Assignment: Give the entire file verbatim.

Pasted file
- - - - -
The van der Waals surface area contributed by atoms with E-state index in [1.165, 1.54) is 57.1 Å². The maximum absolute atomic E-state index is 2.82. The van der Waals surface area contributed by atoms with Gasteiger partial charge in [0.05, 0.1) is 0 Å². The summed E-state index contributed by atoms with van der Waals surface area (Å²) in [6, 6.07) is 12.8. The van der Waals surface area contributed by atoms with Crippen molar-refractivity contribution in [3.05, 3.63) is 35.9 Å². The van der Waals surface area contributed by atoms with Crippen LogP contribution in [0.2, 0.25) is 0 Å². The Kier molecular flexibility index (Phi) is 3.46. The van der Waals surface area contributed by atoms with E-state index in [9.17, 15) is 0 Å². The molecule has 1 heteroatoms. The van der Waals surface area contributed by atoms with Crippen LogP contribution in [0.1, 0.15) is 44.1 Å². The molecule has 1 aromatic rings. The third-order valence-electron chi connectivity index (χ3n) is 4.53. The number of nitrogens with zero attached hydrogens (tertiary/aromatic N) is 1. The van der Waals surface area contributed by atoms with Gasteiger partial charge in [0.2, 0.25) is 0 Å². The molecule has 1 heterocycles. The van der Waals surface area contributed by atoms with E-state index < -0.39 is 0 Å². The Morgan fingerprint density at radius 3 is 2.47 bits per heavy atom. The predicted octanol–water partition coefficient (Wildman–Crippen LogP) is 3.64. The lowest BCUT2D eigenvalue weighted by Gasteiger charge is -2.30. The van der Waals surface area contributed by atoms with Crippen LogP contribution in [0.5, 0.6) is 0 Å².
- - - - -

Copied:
The van der Waals surface area contributed by atoms with E-state index in [1.165, 1.54) is 57.1 Å². The maximum absolute atomic E-state index is 2.82. The van der Waals surface area contributed by atoms with Gasteiger partial charge in [0.05, 0.1) is 0 Å². The summed E-state index contributed by atoms with van der Waals surface area (Å²) in [6, 6.07) is 12.8. The van der Waals surface area contributed by atoms with Crippen molar-refractivity contribution in [3.05, 3.63) is 35.9 Å². The van der Waals surface area contributed by atoms with Crippen LogP contribution in [0.2, 0.25) is 0 Å². The Kier molecular flexibility index (Phi) is 3.46. The van der Waals surface area contributed by atoms with E-state index in [9.17, 15) is 0 Å². The molecule has 1 heteroatoms. The van der Waals surface area contributed by atoms with Crippen LogP contribution in [0.1, 0.15) is 44.1 Å². The molecule has 1 aromatic rings. The third-order valence-electron chi connectivity index (χ3n) is 4.53. The number of nitrogens with zero attached hydrogens (tertiary/aromatic N) is 1. The van der Waals surface area contributed by atoms with Gasteiger partial charge in [0.2, 0.25) is 0 Å². The molecule has 1 heterocycles. The van der Waals surface area contributed by atoms with E-state index < -0.39 is 0 Å². The Morgan fingerprint density at radius 3 is 2.47 bits per heavy atom. The predicted octanol–water partition coefficient (Wildman–Crippen LogP) is 3.64. The lowest BCUT2D eigenvalue weighted by Gasteiger charge is -2.30. The van der Waals surface area contributed by atoms with Crippen LogP contribution in [0.5, 0.6) is 0 Å².